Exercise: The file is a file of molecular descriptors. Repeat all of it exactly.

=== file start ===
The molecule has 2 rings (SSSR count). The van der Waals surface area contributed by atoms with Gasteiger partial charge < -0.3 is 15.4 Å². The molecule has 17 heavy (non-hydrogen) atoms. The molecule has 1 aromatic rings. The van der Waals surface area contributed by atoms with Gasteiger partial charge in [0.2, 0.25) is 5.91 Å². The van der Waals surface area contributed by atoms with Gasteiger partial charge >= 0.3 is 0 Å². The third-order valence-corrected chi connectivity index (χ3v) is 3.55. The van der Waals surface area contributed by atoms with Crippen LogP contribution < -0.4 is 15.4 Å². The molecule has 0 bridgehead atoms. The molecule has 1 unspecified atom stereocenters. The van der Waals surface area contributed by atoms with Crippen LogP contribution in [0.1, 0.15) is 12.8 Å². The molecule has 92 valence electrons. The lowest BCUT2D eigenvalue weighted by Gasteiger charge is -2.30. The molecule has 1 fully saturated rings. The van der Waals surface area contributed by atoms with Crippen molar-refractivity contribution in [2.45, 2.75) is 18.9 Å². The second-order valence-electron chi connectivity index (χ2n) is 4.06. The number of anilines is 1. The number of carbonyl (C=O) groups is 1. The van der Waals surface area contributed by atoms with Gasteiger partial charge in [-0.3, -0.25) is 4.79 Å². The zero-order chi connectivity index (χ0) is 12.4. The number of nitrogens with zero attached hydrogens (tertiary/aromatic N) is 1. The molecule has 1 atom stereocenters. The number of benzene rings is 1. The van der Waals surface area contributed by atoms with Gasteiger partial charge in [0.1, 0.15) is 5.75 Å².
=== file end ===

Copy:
The molecule has 2 rings (SSSR count). The van der Waals surface area contributed by atoms with Gasteiger partial charge < -0.3 is 15.4 Å². The molecule has 17 heavy (non-hydrogen) atoms. The molecule has 1 aromatic rings. The van der Waals surface area contributed by atoms with Gasteiger partial charge in [0.2, 0.25) is 5.91 Å². The van der Waals surface area contributed by atoms with Gasteiger partial charge >= 0.3 is 0 Å². The third-order valence-corrected chi connectivity index (χ3v) is 3.55. The van der Waals surface area contributed by atoms with Crippen LogP contribution < -0.4 is 15.4 Å². The molecule has 0 bridgehead atoms. The molecule has 1 unspecified atom stereocenters. The van der Waals surface area contributed by atoms with Crippen LogP contribution in [0.1, 0.15) is 12.8 Å². The molecule has 92 valence electrons. The lowest BCUT2D eigenvalue weighted by Gasteiger charge is -2.30. The molecule has 1 fully saturated rings. The van der Waals surface area contributed by atoms with Crippen molar-refractivity contribution in [2.45, 2.75) is 18.9 Å². The second-order valence-electron chi connectivity index (χ2n) is 4.06. The number of anilines is 1. The number of carbonyl (C=O) groups is 1. The van der Waals surface area contributed by atoms with Gasteiger partial charge in [-0.3, -0.25) is 4.79 Å². The zero-order chi connectivity index (χ0) is 12.4. The number of nitrogens with zero attached hydrogens (tertiary/aromatic N) is 1. The molecule has 1 atom stereocenters. The number of benzene rings is 1. The van der Waals surface area contributed by atoms with Gasteiger partial charge in [0.1, 0.15) is 5.75 Å².